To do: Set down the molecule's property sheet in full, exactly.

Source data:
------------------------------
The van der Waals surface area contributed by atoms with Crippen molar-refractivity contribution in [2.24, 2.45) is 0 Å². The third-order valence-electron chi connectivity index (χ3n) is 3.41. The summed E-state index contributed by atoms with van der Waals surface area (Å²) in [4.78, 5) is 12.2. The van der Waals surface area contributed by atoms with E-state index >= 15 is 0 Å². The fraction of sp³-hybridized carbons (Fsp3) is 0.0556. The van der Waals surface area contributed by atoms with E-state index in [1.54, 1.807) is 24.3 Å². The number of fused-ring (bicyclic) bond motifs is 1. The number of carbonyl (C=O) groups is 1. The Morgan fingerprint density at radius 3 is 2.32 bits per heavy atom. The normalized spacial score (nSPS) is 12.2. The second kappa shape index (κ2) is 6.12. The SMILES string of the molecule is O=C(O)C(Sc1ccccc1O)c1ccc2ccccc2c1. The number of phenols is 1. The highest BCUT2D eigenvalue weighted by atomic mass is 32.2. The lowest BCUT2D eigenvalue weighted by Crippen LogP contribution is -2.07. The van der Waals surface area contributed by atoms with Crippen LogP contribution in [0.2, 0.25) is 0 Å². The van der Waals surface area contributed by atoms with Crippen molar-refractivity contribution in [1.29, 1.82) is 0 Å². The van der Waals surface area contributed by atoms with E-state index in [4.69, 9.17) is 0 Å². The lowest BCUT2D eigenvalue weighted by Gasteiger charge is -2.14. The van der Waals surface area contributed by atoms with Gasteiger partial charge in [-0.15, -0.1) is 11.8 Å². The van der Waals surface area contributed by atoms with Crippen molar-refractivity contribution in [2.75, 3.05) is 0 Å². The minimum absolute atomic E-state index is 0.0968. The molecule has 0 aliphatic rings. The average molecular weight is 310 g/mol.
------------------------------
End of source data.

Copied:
The van der Waals surface area contributed by atoms with Crippen molar-refractivity contribution in [2.24, 2.45) is 0 Å². The third-order valence-electron chi connectivity index (χ3n) is 3.41. The summed E-state index contributed by atoms with van der Waals surface area (Å²) in [4.78, 5) is 12.2. The van der Waals surface area contributed by atoms with E-state index >= 15 is 0 Å². The fraction of sp³-hybridized carbons (Fsp3) is 0.0556. The van der Waals surface area contributed by atoms with E-state index in [1.54, 1.807) is 24.3 Å². The number of fused-ring (bicyclic) bond motifs is 1. The number of carbonyl (C=O) groups is 1. The Morgan fingerprint density at radius 3 is 2.32 bits per heavy atom. The normalized spacial score (nSPS) is 12.2. The second kappa shape index (κ2) is 6.12. The SMILES string of the molecule is O=C(O)C(Sc1ccccc1O)c1ccc2ccccc2c1. The number of phenols is 1. The highest BCUT2D eigenvalue weighted by atomic mass is 32.2. The lowest BCUT2D eigenvalue weighted by Crippen LogP contribution is -2.07. The van der Waals surface area contributed by atoms with Crippen LogP contribution in [0.2, 0.25) is 0 Å². The van der Waals surface area contributed by atoms with Crippen molar-refractivity contribution in [1.29, 1.82) is 0 Å². The van der Waals surface area contributed by atoms with E-state index in [4.69, 9.17) is 0 Å². The lowest BCUT2D eigenvalue weighted by Gasteiger charge is -2.14. The van der Waals surface area contributed by atoms with Gasteiger partial charge in [-0.15, -0.1) is 11.8 Å². The van der Waals surface area contributed by atoms with Crippen molar-refractivity contribution in [2.75, 3.05) is 0 Å². The minimum absolute atomic E-state index is 0.0968. The molecule has 0 aliphatic rings. The average molecular weight is 310 g/mol.